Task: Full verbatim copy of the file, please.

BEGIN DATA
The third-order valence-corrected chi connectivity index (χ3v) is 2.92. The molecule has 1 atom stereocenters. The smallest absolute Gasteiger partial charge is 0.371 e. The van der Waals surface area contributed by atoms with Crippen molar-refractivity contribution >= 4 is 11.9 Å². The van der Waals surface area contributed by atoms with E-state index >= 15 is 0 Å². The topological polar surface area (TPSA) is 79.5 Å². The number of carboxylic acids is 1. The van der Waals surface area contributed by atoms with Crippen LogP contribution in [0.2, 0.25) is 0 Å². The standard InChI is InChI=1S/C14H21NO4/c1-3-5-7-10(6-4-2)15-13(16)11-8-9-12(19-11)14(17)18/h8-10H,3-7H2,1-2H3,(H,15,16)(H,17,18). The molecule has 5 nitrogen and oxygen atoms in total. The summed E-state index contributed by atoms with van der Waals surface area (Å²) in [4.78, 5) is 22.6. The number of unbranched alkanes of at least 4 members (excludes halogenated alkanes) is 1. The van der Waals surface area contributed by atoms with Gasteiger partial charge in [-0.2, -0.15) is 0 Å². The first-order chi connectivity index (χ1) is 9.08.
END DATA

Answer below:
The third-order valence-corrected chi connectivity index (χ3v) is 2.92. The molecule has 1 atom stereocenters. The smallest absolute Gasteiger partial charge is 0.371 e. The van der Waals surface area contributed by atoms with Crippen molar-refractivity contribution >= 4 is 11.9 Å². The van der Waals surface area contributed by atoms with E-state index >= 15 is 0 Å². The topological polar surface area (TPSA) is 79.5 Å². The number of carboxylic acids is 1. The van der Waals surface area contributed by atoms with Crippen LogP contribution in [0.2, 0.25) is 0 Å². The standard InChI is InChI=1S/C14H21NO4/c1-3-5-7-10(6-4-2)15-13(16)11-8-9-12(19-11)14(17)18/h8-10H,3-7H2,1-2H3,(H,15,16)(H,17,18). The molecule has 5 nitrogen and oxygen atoms in total. The summed E-state index contributed by atoms with van der Waals surface area (Å²) in [4.78, 5) is 22.6. The number of unbranched alkanes of at least 4 members (excludes halogenated alkanes) is 1. The van der Waals surface area contributed by atoms with Gasteiger partial charge in [-0.2, -0.15) is 0 Å². The first-order chi connectivity index (χ1) is 9.08.